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St. John’s Well Child & Family Center expanding healthcare

Staff trained to protect undocumented and trans clients



St. John’s Well Child & Family Center President and CEO Jim Mangia (fourth from the left) with staff (Photo courtesy Mangia)

For Los Angeles County’s undocumented immigrants and transgender residents, a recently approved expansion of funding by the LA County Board of Supervisors for the My Health LA program comes as welcome news. After months of deliberations, the Department of Health Services reached an agreement with community clinics, including the county’s largest clinical system, St. John’s Well Child & Family Center, to support countywide universal coverage in a historic expansion of immigrant health services and access to care.

My Health LA is a partnership between the County and local community clinics and health centers aimed at providing healthcare for every county resident. Clinics provide primary care services like screenings, physicals, chronic disease management and prescription medications. The Supervisors’ Nov. 20 action addresses the healthcare needs of undocumented immigrants who are ineligible for coverage under the Affordable Care Act because of their immigration status.

Supervisor Hilda Solis said it was “one of the very few in the entire nation that exists that provides this kind of service.”

While the Department of Health Services offers specialty care and more acute services, Jim Mangia, the openly gay President and CEO St. John’s Well Child & Family Centers, points out that non-profit healthcare service providers are critical to the over 150,000 county residents who are dependent on free or low cost healthcare. The Board action raises the cap to 165 thousand residents.

“The 17 St. John’s Well Child & Family Centers currently serve over 25,000 residents enrolled in My Health LA and with an overall client base of 100,000 patients of all ages through the network of health centers and school-based clinics in Central, South LA and Compton, is the largest single provider,” Mangia told the Los Angeles Blade.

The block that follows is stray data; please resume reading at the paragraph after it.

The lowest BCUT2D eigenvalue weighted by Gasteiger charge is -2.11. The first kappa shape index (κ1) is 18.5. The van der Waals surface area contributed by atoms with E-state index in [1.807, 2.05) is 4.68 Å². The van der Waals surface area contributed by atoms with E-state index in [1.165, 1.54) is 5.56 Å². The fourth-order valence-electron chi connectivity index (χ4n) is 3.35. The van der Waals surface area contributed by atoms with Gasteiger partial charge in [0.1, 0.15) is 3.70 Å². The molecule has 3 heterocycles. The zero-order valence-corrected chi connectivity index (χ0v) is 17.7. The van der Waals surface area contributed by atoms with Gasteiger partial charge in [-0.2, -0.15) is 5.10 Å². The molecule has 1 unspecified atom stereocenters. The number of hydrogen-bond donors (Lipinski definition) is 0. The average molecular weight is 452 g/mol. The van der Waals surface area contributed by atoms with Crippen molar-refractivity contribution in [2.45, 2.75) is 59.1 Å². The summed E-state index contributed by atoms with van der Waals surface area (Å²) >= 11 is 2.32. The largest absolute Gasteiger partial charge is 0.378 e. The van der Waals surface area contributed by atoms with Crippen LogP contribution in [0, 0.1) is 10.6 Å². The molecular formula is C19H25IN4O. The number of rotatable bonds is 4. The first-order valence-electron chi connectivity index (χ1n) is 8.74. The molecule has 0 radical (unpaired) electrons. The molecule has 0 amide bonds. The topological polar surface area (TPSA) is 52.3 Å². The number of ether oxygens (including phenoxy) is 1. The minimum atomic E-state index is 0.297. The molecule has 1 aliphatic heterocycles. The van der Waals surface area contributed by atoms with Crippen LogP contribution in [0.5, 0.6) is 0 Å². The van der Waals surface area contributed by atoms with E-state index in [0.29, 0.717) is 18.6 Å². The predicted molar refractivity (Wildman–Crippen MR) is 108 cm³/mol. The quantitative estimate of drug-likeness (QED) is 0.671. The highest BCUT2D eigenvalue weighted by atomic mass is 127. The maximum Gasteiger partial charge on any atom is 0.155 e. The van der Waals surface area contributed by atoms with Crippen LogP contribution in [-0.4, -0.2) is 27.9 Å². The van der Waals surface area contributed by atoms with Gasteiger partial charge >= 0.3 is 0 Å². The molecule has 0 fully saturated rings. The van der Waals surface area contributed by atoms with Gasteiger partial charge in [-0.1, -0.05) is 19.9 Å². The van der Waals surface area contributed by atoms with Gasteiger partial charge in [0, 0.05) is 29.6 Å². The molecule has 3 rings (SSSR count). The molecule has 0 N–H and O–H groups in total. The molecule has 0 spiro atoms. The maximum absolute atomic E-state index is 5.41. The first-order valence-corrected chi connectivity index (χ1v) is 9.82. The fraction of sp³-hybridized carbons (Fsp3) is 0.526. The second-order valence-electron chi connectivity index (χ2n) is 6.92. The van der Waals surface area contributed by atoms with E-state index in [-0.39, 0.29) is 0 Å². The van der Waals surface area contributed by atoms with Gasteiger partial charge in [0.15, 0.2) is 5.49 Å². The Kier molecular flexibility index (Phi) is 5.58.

Mangia said that under the new My Health LA partnership terms, “patients must be able to get an appointment for routine care within 21 days.” Currently some people wait up to three months for a visit. But, he adds, “urgent primary care must be made available within 96 hours.”

With the omnipresent threat of enforcement actions by the U. S. Immigration & Customs Enforcement agency, (ICE), some in the immigrant community eschew even basic healthcare out of fear of being caught up in an ICE raid, followed by deportation. Mangia said that his staff is trained to ensure the protection of their immigrant clients. Additionally, they are culturally and language competent  to better serve patients and their families.

“Rather than just wait and react, we figured we would equip our staff,” Mario Chavez, director of government affairs at St. John’s, told Healthcare Dive Magazine last September. “We had to have a game plan, given all the fear in the community. We couldn’t be reactionary.”

St. John’s makes sure its front desk staff and clinicians are “made clear” on the rights granted to them and their patients by the Fourth Amendment protection against unreasonable search and seizure. Front desk employees are also given a script to prepare them for questions they may be asked by ICE agents. Managers are trained in how to read warrants.

Staff have also learned how to form a human shield to prevent apprehension. If the worst situation arises, St. John’s staff have a protocol for keeping ICE agents in place while patients are locked in their rooms.

“We shouldn’t have to compromise our constitutional rights as citizens or residents in this country in the name of national security when there’s clearly a due process,” Chavez told Healthcare Dive Magazine.

Another area of much needed funding expansion is an increase for the funding of pharmaceutical drugs, which St. John’s is required to provide at no cost to patients enrolled in the program.

“There’s now an agreement to look at increasing grants targeted for pharmaceuticals,” Mangia tells the Los Angeles Blade, “which would include hormone treatments for trans patients that weren’t previously allowable.”

St. John’s has been working with LA LGBT Center volunteers to target care for trans and homeless sex workers. “Currently only Los Angeles and San Francisco have such targeted programs,” Mangia says.